Everybody disapproves of everybody these days, it seems. The Tea Party is disappointed with Republican leaders in Congress. The American people are disappointed with the Tea Party. And just 39 percent of the nation approves of President Barack Obama. Politico reports a new Pew Research Center poll stays on trend:
Almost half of Republicans polled said they aren’t happy with their party leaders’ job performances, with approval dropping 23 points since January to just 46 percent. And voters who associate with the tea party hold an even more dismal view of their House and Senate leaders — only 37 percent of tea partiers approve of the way GOP honchos on the Hill are doing their jobs. …
And as the Tea Party has become more well known, voters have begun viewing the movement much more negatively, the study also showed.
Slightly less than half of those surveyed — 43 percent — have an unfavorable of the Tea Party. Back in Feb. 2010, just 25 percent saw the movement negatively.
The survey showed that favorability has increased slightly since 2010, however, with 36 percent of those polled now saying they have a positive opinion of the Tea Party. Conservative Republicans are also still hot for the Tea Party: 73 percent have a favorable opinion of the movement, compared to 59 percent in 2010.
Sounds to me like the time is ripe for a few likable politicians.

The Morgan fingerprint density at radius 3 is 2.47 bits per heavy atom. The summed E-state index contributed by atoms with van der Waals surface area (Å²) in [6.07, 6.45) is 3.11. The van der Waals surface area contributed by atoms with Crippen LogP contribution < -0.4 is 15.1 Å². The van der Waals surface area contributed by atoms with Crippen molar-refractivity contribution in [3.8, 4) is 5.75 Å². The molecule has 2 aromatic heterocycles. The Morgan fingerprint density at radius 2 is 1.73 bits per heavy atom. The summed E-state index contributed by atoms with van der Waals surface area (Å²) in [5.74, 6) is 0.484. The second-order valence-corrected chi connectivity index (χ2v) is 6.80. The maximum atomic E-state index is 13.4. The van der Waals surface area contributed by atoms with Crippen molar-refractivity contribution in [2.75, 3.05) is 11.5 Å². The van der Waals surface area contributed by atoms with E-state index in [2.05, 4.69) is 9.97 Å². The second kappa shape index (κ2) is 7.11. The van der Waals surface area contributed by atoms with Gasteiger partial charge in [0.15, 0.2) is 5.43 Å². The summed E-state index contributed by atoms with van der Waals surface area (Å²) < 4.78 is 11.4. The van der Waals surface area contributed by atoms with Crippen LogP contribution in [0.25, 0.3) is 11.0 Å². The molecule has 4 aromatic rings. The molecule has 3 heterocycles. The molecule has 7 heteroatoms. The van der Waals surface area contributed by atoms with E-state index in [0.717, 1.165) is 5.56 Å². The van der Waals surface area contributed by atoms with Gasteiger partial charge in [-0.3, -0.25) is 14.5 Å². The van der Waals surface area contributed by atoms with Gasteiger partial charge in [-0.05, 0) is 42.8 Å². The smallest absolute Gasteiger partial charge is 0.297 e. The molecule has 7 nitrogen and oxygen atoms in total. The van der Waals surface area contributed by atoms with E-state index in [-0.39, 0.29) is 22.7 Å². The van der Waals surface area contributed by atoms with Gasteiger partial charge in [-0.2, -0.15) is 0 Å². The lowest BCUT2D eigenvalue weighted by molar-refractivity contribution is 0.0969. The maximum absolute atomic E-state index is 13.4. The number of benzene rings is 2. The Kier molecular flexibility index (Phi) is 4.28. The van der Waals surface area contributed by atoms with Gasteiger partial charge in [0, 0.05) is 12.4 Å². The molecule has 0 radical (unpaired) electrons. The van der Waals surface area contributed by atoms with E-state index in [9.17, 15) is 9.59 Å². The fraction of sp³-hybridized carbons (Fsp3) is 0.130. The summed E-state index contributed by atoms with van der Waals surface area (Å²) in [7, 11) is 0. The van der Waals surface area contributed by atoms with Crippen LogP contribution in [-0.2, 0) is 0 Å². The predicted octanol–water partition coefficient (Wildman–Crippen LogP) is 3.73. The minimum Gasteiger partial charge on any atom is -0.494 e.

One of the great contributions of the Tea Party to the present political climate was a renewed emphasis on conviction, as opposed to pure politics — and the recruitment of political outsiders with expertise in crucial areas like entrepreneurship, the military and, quite frankly, parenthood. But as Republican leadership has increasingly incorporated Tea Partiers in Congress, that emphasis on conviction has been painted as arbitrary stubbornness and that outsider status has been portrayed as dangerous ignorance. Tea Partiers need to remember what made them likable to independents and undecideds: In 2010, Tea Party candidates were truly “of the people.” And establishment Republicans need to remember it was the Tea Party — and not the GOP — that carried the midterm elections.
It’s an old pageant maxim that you don’t have to impress the judges — you just have to get them to like you. And while it might be true that impressive and likable wins every time, it’s equally true that impressive but unlikeable never wins. In other words, don’t dispense with the conviction — just wrap it in a pleasant package.
Actually listening to constituents would be a good place to start. Yet nearly 60 percent of House lawmakers are not holding free open-to-the-public town halls during the August recess. The D.C. disconnect will continue until lawmakers tune into the rest of the country — and until we the people take a little more responsibility for the leadership we’ve elected and do something — anything — to help pick ourselves and our neighbors up in a time of economic difficulty instead of seeking wildly to disapprove.